PLAYING the elusive object of desire for Kat Stewart's Nat in the final season of Tangle, Dan Wyllie invested his character with remarkable depth. Chub was a smooth charmer, but Wyllie managed to suggest the murky depths that lurked beneath the well-polished surface. He has great range: he can do unsettling evil, easygoing domesticity (Puberty Blues), or goofy comedy. In Love My Way, he also showed off his leading-man credentials. He should get that chance more often.

Beth Buchanan

Beth Buchanan deployed her pert, pretty face and doll-like eyes to great advantage as Rita, the quixotic, on-again, off-again girlfriend of Alex Burchill (Adam Zwar) in Lowdown. A blithe yet calculating spirit, Rita can be simultaneously infuriating and adorable and, with the role, Buchanan (Blue Heelers, Neighbours) demonstrated a light touch with comedy and a capacity to play the margins, never allowing Rita to lose her charm.

Blake Davis

DAVIS burst on to the scene playing gay teenager Richie in The Slap, but in Tangle we saw the emotional maturity and adolescent awkwardness that the actor - who is about to turn 21 - could bring to the screen. Richie was Connie's friend who mistook loyalty for consequences when he disseminated an ugly lie about Hector, but it was his vulnerability rather than malice that we took away.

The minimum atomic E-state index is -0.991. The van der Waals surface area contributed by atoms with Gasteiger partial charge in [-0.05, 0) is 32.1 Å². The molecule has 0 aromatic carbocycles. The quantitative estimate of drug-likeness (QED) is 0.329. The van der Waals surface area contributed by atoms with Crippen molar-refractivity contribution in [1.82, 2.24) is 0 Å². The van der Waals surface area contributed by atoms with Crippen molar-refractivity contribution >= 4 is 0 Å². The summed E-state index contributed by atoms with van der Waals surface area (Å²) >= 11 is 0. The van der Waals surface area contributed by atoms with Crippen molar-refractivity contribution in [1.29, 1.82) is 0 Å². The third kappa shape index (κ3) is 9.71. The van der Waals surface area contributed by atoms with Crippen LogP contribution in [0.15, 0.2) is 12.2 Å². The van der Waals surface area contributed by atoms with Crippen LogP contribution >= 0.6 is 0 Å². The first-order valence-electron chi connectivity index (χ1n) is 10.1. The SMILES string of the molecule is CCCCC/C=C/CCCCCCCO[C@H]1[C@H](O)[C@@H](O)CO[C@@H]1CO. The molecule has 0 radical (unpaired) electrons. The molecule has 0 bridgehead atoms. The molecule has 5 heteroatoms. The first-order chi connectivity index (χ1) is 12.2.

Anthony Hayes

IN The Slap, Anthony Hayes did something extraordinary. He turned Gary, the resentful father of the slapped brat Hugo, into a man who inspired empathy. Hayes gave him depth and dimension. It was a standout contribution from an actor who's served an extensive TV apprenticeship: Beaconsfield, Jack Irish and the mini-series Bikie Wars - in which he displayed a brooding, volcano-about-to-erupt quality. Hayes does menace well, excels as a knockabout bloke, and can also bring substance to a fleeting support role.

Jeremy Lindsay Taylor

IF THERE was one thing to take from last year's Underbelly: Razor - aside from Anna McGahan's audacious turn - it was Jeremy Lindsay Taylor, playing Melbourne criminal Norman Bruhn with chilling intensity. Demonstrating his range, this year he was superb in Puberty Blues as Martin Vickers, the seemingly amiable father with a bad haircut and a wandering eye. He epitomised the show's darker side and its near-constant undercurrent of suburban angst.

Leah Vandenberg

LEAH Vandenberg ended her stint on Play School two years ago after 250 episodes. However, after Adam Zwar's comedy series Lowdown and Agony Aunts, we now know she does Sarah Silverman-esque funny - deadpan, withering, scathing, with a touch-of-honey one-liners that leave you wincing as they register. Her reply to the date from hell who inquired when she last had sex - ''4pm'' - without batting an eyelid, remains one of the funniest TV moments of this year.

Aaron Pedersen

BY coincidence, Aaron Pedersen has the honour of playing in a handful of underrated shows, such as the little-seen SBS drama The Circuit, MDA and Wildside. Even on the more conventional City Homicide, he brought a presence that was intense as a foot-soldier cop with a lot of unresolved anger. He made a welcomed return in the recent Jack Irish telemovies, playing Irish's loyal protector with a sixth sense for danger, untrustworthy bookies and horses. More, please.